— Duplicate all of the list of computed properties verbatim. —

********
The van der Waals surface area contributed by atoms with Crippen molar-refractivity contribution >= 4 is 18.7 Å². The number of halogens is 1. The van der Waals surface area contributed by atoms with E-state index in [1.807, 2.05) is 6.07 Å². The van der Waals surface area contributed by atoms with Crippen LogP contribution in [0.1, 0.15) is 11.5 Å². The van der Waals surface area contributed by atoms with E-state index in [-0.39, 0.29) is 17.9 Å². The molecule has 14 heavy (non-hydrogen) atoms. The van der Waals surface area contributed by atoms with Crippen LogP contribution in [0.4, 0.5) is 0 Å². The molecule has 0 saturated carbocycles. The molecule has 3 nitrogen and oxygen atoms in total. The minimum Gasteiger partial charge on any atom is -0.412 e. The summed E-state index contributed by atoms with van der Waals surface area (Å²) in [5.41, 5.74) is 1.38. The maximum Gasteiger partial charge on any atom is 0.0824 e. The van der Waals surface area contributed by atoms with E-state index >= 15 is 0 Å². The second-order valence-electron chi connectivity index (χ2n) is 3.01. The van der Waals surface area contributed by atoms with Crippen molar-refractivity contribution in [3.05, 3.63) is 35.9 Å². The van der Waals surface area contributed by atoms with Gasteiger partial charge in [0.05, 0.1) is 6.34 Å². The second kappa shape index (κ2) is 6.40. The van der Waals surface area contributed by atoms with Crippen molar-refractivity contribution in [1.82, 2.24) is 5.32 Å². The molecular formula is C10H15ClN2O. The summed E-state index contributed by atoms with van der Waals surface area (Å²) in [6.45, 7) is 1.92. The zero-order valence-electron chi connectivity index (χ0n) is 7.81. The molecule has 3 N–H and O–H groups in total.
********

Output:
The van der Waals surface area contributed by atoms with Crippen molar-refractivity contribution >= 4 is 18.7 Å². The number of halogens is 1. The van der Waals surface area contributed by atoms with E-state index in [1.807, 2.05) is 6.07 Å². The van der Waals surface area contributed by atoms with Crippen LogP contribution in [0.1, 0.15) is 11.5 Å². The van der Waals surface area contributed by atoms with E-state index in [-0.39, 0.29) is 17.9 Å². The molecule has 14 heavy (non-hydrogen) atoms. The van der Waals surface area contributed by atoms with Crippen LogP contribution in [0.4, 0.5) is 0 Å². The molecule has 0 saturated carbocycles. The molecule has 3 nitrogen and oxygen atoms in total. The minimum Gasteiger partial charge on any atom is -0.412 e. The summed E-state index contributed by atoms with van der Waals surface area (Å²) in [5.41, 5.74) is 1.38. The maximum Gasteiger partial charge on any atom is 0.0824 e. The van der Waals surface area contributed by atoms with E-state index >= 15 is 0 Å². The second-order valence-electron chi connectivity index (χ2n) is 3.01. The van der Waals surface area contributed by atoms with Crippen molar-refractivity contribution in [3.05, 3.63) is 35.9 Å². The van der Waals surface area contributed by atoms with Gasteiger partial charge in [0.05, 0.1) is 6.34 Å². The second kappa shape index (κ2) is 6.40. The van der Waals surface area contributed by atoms with Crippen molar-refractivity contribution in [1.82, 2.24) is 5.32 Å². The molecular formula is C10H15ClN2O. The summed E-state index contributed by atoms with van der Waals surface area (Å²) in [6.45, 7) is 1.92. The zero-order valence-electron chi connectivity index (χ0n) is 7.81. The molecule has 3 N–H and O–H groups in total.